Negotiations between PATCO and the Federal Aviation Administration (FAA) began in February 1981. PATCO president Robert Poli demanded an across-the-board wage increase of $10,000/yr for controllers whose pay ranged from $20,462 to $49,229; the reduction of a five-day, 40-hour work week to a four-day, 32-hour work week; and full retirement after 20 years service -- a package with a $770 million price tag. The controllers argued that they deserved these considerations due to the highly stressful nature of their very important work. The federal government balked at these budget-busting demands of more money for less work, well aware that other federal employees were likely to take action to improve their lot if PATCO succeeded. The FAA made a $40 million counteroffer which included a shorter work week and a 10 percent pay hike for night shifts and those controllers who doubled as instructors. Further negotiations between Poli and Transportation Secretary Drew Lewis sweetened the pot even more. Nonetheless, 95 percent of PATCO's membership rejected the final settlement. The FAA began work on a contingency plan that would go into effect if a strike occurred.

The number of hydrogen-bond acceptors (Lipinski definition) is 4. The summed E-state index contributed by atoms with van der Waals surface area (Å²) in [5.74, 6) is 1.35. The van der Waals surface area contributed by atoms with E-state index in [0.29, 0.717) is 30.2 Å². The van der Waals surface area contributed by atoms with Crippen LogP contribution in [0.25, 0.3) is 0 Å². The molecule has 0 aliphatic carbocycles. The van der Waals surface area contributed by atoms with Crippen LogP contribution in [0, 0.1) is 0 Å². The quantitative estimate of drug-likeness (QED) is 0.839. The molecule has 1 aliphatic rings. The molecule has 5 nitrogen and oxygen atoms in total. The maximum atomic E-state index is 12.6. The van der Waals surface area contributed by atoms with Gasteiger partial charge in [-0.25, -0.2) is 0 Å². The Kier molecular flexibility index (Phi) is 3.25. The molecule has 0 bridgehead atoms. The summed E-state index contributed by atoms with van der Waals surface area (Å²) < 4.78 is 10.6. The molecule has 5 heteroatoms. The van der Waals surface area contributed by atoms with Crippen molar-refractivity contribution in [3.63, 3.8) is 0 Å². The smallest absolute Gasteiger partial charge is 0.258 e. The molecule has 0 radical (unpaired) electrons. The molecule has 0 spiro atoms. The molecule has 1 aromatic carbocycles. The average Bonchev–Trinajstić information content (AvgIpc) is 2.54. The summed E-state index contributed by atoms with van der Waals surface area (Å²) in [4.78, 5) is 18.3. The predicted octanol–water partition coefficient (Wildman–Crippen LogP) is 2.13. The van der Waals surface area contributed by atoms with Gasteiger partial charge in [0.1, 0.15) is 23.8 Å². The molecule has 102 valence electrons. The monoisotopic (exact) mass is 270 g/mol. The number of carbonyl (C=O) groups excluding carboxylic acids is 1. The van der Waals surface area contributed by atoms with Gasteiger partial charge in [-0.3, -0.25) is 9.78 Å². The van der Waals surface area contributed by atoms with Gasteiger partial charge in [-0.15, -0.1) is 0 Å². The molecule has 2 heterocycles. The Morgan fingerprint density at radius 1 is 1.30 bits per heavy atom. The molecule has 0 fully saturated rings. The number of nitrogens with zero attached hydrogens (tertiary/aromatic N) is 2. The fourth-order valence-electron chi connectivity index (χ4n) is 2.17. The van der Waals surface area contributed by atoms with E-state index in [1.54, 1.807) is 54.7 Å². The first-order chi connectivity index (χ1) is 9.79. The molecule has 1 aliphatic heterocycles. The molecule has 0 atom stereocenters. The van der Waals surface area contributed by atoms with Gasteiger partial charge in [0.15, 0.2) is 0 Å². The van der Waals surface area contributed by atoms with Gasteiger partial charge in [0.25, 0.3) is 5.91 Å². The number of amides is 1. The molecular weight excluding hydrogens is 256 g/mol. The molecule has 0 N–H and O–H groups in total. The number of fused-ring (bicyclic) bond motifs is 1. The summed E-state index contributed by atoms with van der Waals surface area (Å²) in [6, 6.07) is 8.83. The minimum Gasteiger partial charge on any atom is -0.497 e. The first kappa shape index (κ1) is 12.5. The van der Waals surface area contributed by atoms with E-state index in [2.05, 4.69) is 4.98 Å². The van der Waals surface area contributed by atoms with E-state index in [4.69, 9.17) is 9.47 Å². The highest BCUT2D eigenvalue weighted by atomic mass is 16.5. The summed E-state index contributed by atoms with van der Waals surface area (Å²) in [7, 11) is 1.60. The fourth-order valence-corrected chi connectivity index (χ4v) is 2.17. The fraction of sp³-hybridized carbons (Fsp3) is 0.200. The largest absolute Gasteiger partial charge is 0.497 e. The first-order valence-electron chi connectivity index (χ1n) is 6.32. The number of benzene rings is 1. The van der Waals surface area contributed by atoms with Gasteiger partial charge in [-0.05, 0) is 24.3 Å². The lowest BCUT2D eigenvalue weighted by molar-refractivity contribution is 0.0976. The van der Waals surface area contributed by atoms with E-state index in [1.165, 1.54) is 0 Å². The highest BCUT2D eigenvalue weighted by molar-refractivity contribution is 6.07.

Designed to take place during the busiest time of the year for airlines, the strike threatened major carriers like Braniff, Eastern, American and TWA, who reported losses of $30 million a day during the strike. These companies had been counting on a summer surge in business to offset losses due to fare and route deregulation which had spurred the growth of new, smaller carriers that effectively competed with the giants. Concern grew regarding the extent to which the strike would impact business and the economy. Air transportation was a $30 billion-a-year business; every day 14,000 commercial flights carried 800,000 passengers -- 60 percent of them on business trips -- while 10,000 tons of air cargo was transported daily. Airlines employed 340,000 people and revenue losses due to the strike forced some to resort to layoffs and management wage cuts. The fresh fruit, fresh flower and fresh fish markets depended on swift air transport, as did other industry in need of spare parts, health care services for blood supplies, and the financial system for paper fund transfers. But other businesses prospered thanks to the strike -- among them Trailways and Greyhound, the Amtrak rail service, and car rental agencies, as travelers sought alternate means of transportation.
To the chagrin of the PATCO strikers, and the surprise of nearly everyone else, the FAA's contingency plan functioned smoothly, minimizing the strike's effects. Approximately 3,000 supervisors joined 2,000 non-striking controllers and 900 military controllers in manning airport towers. The FAA ordered airlines at major airports to reduce scheduled flights by 50 percent during peak hours for safety reasons. Nearly 60 small airport towers were scheduled to be shut down indefinitely. The FAA's Oklahoma City training